I cannot overemphasize the importance of the above words. But for casting shame and embarrassment on others, I would mention names, places, and dates that are examples of reliable engines failing to start, several of which destroyed the motor glider.  Don’t be one of the statistics.  Before you perform the Inflight Engine Start Checklist you must identify the place you are going to land, and of course, you need to be within adjusted/ adequate glide distance of that field (assuming the propeller is extended but not operating).  I have had the engine fail to start inflight on no less than three occasions, and on each occasion, I landed without incident – and on two of those instances the engine was extended.  Granted that was over a period of 12 years, while accumulating over 1,000 hours of flying time on those two motor gliders, but it could happen tomorrow just as well.

Let’s not be afraid of the engine.  It is an asset.  It’s extremely valuable.  The engine in this  ship is the state of the art.  Use it when ever you need it – just adhere to the cautions and procedures.

Let’s look at starting procedures.  The Flight Manual says this in a portion of paragraph 4.5 (you need to read and understand the entire flight manual – do not rely on this extract!)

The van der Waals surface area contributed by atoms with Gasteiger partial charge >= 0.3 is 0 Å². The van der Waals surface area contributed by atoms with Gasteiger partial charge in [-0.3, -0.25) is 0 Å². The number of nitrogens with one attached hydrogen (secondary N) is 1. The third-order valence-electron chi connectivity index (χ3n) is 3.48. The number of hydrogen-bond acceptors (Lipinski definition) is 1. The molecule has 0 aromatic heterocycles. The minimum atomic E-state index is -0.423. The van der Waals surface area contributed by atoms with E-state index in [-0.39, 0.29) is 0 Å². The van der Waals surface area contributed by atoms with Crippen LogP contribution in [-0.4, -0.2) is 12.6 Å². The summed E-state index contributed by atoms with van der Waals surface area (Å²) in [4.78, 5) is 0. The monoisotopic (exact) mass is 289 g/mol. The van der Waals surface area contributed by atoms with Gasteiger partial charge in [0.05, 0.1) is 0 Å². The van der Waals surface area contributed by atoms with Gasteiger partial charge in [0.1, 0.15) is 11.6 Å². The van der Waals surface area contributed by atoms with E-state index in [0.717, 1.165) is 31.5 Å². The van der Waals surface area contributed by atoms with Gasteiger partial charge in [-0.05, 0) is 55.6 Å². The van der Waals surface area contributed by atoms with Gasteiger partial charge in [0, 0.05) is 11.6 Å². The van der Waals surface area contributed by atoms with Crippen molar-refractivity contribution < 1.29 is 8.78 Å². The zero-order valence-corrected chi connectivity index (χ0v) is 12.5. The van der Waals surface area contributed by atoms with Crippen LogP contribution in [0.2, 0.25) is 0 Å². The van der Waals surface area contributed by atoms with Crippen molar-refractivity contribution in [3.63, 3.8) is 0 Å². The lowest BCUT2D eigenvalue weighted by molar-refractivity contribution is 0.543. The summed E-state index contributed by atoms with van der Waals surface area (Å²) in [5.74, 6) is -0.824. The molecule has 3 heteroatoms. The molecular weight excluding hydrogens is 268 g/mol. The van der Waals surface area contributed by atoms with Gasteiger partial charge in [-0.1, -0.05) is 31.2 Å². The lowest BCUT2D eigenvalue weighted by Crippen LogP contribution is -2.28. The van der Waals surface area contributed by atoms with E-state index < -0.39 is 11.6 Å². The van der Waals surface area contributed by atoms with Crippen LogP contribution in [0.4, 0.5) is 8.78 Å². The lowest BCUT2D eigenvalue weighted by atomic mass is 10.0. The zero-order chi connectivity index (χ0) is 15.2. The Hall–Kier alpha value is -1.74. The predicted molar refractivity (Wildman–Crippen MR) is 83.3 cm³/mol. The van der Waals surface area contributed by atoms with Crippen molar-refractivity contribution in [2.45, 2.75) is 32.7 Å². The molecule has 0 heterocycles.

eng-4-5a  eng-4-5b






















Here is my version of my engine start checklist and the  engine shutdown (stop) checklist:

Engine Start

  • Change Over Switch – Front
  • Gear – Down (below 2,000 AGL)
  • Fuel – Open
  • Throttle – Idle (1/4 if on ground)
  • Speed 49 to 59 kts
  • ILEC – On
  • Extend Prop – Up (Green light)
  • Prop Stop – Off
  • Ignition – On
  • Fuel Pump 2 – Off
  • Starter – On (5 secs. max)
  • Warm – if possible – at 4,000 (3 – 4 Minutes)
  • Ignition Check – 6200 (drop 300 max)

Engine Stop

  • Cool it
  • Speed 49 to 59 kts
  • RPM – Stabilized at Idle
  • Ignition – Off
  • Prop Stop – On (after rotation stops)
  • Retract Prop – (hold to the beep)
  • Retract/Stow Prop – (after pulsing beeps)
  • ILEC – Off

From paragraph 2.5 (color added for affect)….




A extract from paragraph 4.5: